Hopefully, you now have an understanding of an intranet and how it can be used in your company. Additionally, after this reading this article, there should be no doubt that once again, the mainframe is still a viable business resource for your entire company. Next month, I will examine some applications to put the mainframe on the actual Internet and allow customers to order products and perform their own customer service inquiries.
As with intranets, the Internet has produced an abundance of information in trade journals. Internet usage grows more with each passing day. While most businesses are interested in utilizing this medium, several questions must be asked. If the company mainframe is placed on the Internet, will it be secure? Is the benefit of an Internet presence worth the initial and ongoing expenditures to maintain the presence? In order for a company to justify an Internet site, these questions must be answered. As explained last month, it is possible to place your Unisys mainframe on your company intranet. However, before connecting it to the actual Internet, several security concerns must be addressed. Once theses concerns are addressed, the mainframe can be placed on the Internet to allow direct access to your applications via the World Wide Web.
How Secure Is It?
The news media is full of cases of “hackers” breaking into large corporations and U.S. government organizations. With each of these high profile cases, comes additional worries regarding the security of any computer placed on the Internet. What one must remember about these cases is that generally the transgression involves some form of UNIX system. It is a well-documented fact that the UNIX operating system has many security “holes” that a knowledgeable person can exploit. As UNIX has evolved, many of these items have been removed, especially in proprietary UNIX systems like those offered by Sun, HP and Unisys. But with a long history in the educational and research communities, UNIX still contains esoteric options to infrequently used programs that allow compromising of security. This is not to say that a security breach is impossible on a mainframe. Simply put, security on a mainframe will be compromised far less than on a UNIX system because someone e-mailed themselves a copy of the password file. One example of robust password security is with the Unisys A-Series. Once a password is stored, it can never be retrieved in its original form. An algorithm exists that changes the password into an encrypted form. This form does not allow reversing the password into a legible form. Whenever a user logs into the system, the password they supply is converted, then compared to the converted password present in the password file. Therefore, it becomes easy to understand that a user will not be using a program to ask for a list of passwords on an A-Series. Of course, if a technical support person with high security clearance uses their spouse’s name as a password, all bets are off. As with any computing platform, a well-documented and well-executed security policy is the best and safest policy.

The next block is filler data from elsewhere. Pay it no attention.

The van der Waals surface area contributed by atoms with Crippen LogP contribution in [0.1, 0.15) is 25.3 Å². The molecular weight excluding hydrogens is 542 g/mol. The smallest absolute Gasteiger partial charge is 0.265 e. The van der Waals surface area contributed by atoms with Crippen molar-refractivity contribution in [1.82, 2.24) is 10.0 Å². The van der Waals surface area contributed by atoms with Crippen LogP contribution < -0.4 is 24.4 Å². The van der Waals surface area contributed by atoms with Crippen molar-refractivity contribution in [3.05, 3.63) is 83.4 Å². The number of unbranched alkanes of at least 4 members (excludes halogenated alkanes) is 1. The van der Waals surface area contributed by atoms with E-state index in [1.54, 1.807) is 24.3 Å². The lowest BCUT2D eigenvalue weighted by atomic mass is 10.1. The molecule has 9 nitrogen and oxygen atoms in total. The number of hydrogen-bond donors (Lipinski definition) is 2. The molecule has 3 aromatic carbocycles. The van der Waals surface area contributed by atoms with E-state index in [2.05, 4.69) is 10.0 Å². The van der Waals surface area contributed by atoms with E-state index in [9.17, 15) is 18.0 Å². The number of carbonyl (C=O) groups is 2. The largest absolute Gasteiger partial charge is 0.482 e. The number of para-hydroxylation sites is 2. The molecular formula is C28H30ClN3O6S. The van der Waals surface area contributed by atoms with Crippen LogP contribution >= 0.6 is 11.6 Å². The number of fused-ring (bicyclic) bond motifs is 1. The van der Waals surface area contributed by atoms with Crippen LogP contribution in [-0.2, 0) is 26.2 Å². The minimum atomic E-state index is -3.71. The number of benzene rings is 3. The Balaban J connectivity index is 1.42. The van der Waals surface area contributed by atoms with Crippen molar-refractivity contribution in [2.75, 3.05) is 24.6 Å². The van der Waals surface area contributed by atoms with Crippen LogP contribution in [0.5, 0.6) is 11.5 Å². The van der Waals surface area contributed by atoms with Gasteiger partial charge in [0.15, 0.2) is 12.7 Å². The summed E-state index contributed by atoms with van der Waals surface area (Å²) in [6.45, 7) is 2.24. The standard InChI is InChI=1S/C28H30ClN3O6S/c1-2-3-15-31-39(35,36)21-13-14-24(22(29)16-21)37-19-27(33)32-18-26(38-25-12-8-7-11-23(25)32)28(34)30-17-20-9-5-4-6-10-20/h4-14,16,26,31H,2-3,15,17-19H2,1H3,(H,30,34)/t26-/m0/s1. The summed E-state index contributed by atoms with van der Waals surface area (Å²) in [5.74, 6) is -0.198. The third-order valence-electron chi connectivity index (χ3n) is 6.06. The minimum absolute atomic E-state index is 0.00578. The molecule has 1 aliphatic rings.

Another security issue is the actual data sent over the Internet. Certainly, you would not want customers to feel uncomfortable sending credit card numbers over the Internet. Fortunately, technology exists to allow encryption of the data from the user to your system to ensure data security. This encryption method involves a unique “key” of at least 40, but normally 128 bits. It ensures that only the intended person can de-encrypt the messages. To put this in perspective, most Internet security experts calculate the amount of time to “crack” a 128-bit key in terms of Supercomputer-Months. Of course, while people involved with the Internet may be comfortable sending credit card information over the Internet, getting your customers to be comfortable with the idea is another story. Just as with any new technology, customer education is key. Many call center operations find a high initial resistance to Interactive Voice Response systems. Once the concept is marketed correctly, the customer population becomes accustomed to the idea and even embraces it. With time and accurate information, you and your customers can overcome any security concerns to the point where useful Internet applications can be created for your mainframe.